Traditional Indian cooking calls for the usage of a pressure cooker.
It’s a unique utensil––essentially a stove pot with a lid on it.
You excite the pot by placing it atop heat. Normally, you place the ingredients and water inside the pot. With enough heat, the water creates steam. With enough steam, the pressure inside the cooker is expelled through a whistle on the top of the lid.
The pressure cooker comes with an acute, ear-wrenching, high pitched sound that cuts through the air as steam pours out. Steam exits the lid in bursts, minutes apart.
The food cooks by way of this process.
My Mom and Grandma use this utensil, frequently.
Recently, I’ve developed sensitivity to loud noises, so it’s really quite startling for me.
Normally, they’ll let me know that it’s time for the सीटी (see·tee), or “whistle”. I promptly run upstairs, or put on my noise-cancelling headphones.
I’ve learned that the sensitivity is correlated to the anticipation of the whistle. As I sit on the table eating, I hear the ascending pitch of the steam exiting the pot until, finally, it begins to scream.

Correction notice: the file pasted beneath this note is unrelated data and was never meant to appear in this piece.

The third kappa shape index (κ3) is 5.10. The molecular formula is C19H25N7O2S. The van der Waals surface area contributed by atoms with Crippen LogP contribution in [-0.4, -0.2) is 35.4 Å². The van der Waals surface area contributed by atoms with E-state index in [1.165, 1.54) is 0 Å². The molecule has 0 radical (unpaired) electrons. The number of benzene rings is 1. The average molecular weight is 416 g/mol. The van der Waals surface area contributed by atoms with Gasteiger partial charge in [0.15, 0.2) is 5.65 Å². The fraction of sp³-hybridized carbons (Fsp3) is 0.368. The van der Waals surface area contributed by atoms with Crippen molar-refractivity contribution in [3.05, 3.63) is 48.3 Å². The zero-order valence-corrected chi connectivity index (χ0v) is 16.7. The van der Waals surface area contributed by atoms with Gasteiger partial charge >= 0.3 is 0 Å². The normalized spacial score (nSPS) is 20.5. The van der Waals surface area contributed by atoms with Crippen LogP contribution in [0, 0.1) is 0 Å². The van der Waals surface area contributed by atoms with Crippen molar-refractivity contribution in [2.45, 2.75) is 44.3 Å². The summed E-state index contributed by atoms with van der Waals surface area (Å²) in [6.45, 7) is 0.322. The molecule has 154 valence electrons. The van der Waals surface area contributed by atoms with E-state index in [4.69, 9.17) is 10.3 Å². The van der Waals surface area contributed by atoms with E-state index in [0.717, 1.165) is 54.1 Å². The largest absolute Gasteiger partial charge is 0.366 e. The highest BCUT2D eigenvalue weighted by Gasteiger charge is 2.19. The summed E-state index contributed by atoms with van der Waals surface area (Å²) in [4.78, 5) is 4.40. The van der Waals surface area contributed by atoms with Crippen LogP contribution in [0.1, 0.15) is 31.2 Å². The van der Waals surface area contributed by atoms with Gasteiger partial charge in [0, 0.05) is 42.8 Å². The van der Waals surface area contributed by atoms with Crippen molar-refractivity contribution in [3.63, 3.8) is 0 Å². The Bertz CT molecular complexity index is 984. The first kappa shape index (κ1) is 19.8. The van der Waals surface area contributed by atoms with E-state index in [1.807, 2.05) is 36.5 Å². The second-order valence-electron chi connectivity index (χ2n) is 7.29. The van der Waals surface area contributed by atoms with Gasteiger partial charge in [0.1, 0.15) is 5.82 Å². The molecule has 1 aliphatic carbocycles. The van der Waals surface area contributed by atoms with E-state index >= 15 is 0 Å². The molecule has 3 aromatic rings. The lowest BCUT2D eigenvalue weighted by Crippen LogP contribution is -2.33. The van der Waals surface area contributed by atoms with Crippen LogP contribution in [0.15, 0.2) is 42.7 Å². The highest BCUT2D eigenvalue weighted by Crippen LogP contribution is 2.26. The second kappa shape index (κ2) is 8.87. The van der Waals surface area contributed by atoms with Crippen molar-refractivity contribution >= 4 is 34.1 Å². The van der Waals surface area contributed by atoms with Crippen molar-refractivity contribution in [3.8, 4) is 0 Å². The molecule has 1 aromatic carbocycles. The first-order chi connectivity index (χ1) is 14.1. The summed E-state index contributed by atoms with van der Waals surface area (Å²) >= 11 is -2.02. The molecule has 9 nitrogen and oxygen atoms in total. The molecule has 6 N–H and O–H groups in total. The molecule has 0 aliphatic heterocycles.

It’s at that moment I’m most startled.
This time, I decided not to give the external stimuli so much attention.
Instead, I observed the sound as it came. I observed the sound as it went.
I decided to get up close and personal, and snap a picture of it doing it’s thing.
The noise didn’t bother me as much when I was hyper focused on snapping a good picture. It appears pain is related to attention.
There’s a lesson to be learned here.
The feeling of pain is related to the anticipation of it.
We’re scared and startled by our reaction to the pain, not to the pain itself.
Tangentially, I suppose the best way of dealing with pressure is letting it go.